Christ is the "head of the body, the church". Consequently, it can also be said of him that he is the creator of this new and living way. It was his life of obedience to the Father's will and his faithful sacrifice that laid the foundation stone for his spiritual temple, the body of believers. He is also said to be the "author and finisher of our faith" in Hebrews 12:2.(Compare Revelation 1:8,) All of these terms of praise and exaltation are appropriate for Jesus the Christ, our Lord and Master in the new creation. Jesus is the author, the Lord, the creator of this new order of things.
"For by him were all things created, that are in heaven, and that are in earth, visible and invisible, whether they be thrones, or dominions, or principalities, or powers: all things were created by him, and for him." (Colossians 1:6)
When we read that Jesus "is the image of the invisible God, the firstborn of every creature", let us be sure we read the entire context, comparing it with "all Scripture". We can only conclude that Christ was the firstborn in a new creation; he was not born before the foundation of the world in Eden.
"And the Word was made flesh, and dwelt among us, (and we beheld his glory, the glory as of the only begotten of the Father,) full of grace and truth." (John 1:14)
Much of the confusion in the erroneous teaching of the pre-existence of Christ is developed around a misunderstanding of the language in the 1st chapter of John. (Verse 1 and 14 shown above are the key verses on this subject.)
"In the beginning was the word." The "word" in these verses is taken from the Greek "logos". It means reasoning or motive and indicates that God had a plan in His mind from the beginning, that He would have a son who would become the savior of the human race. This plan was first introduced as words of promise. The first formal promise of the future savior is found in Genesis 3:15, where God told the serpent- "I will put enmity between you and the woman, and between your offspring and hers; he will strike your head, and you will strike his heel." (NRSV)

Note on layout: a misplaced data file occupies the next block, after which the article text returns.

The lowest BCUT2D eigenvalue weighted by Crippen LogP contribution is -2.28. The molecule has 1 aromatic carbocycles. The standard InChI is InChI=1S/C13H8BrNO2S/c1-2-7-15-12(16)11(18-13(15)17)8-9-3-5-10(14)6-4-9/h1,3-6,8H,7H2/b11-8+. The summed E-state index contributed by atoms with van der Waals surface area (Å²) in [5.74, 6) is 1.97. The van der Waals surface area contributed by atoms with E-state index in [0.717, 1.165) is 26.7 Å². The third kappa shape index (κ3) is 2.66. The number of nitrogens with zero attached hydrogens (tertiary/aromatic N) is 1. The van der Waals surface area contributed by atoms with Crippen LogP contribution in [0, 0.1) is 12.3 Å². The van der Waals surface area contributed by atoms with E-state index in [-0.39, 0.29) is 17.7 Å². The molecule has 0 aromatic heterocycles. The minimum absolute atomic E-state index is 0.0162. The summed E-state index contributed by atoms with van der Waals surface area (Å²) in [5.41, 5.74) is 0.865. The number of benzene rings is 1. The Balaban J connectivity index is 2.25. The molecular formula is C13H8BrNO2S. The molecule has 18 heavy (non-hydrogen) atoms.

In the future, this "offspring" of the woman (Eve) would strike the offspring of the serpent on the head, destroying it. As we grow in understanding of the Bible, we learn that the offspring of the serpent was sin and death, the result of the serpent's lie. We also learn that Jesus would be the promised descendent of Eve, that was destined to destroy the effects of sin. (See also Hebrews 2:14.)
THE WORD MADE FLESH - For the entire Old Testament period these promises of the coming offspring of the woman were revealed only as inspired words in the Holy Scriptures. We are also told that God's promised son would not be born until a future time. "But when the fulness of the time was come, God sent forth his Son, made of a woman, made under the law, to redeem them that were under the law..." (Galatians 4:4-5)
When Jesus was born to a virgin named Mary, this promised word finally became flesh and dwelled among us. (As recorded in John 1:14) There is no magic in this account, nothing mysterious at all. The word (or plan) was in God's mind in the beginning. This purpose was so important that it became His entire purpose and being (it was God). He revealed His purpose first through the inspired word, and then when it was time, the plan became a reality when Jesus was born.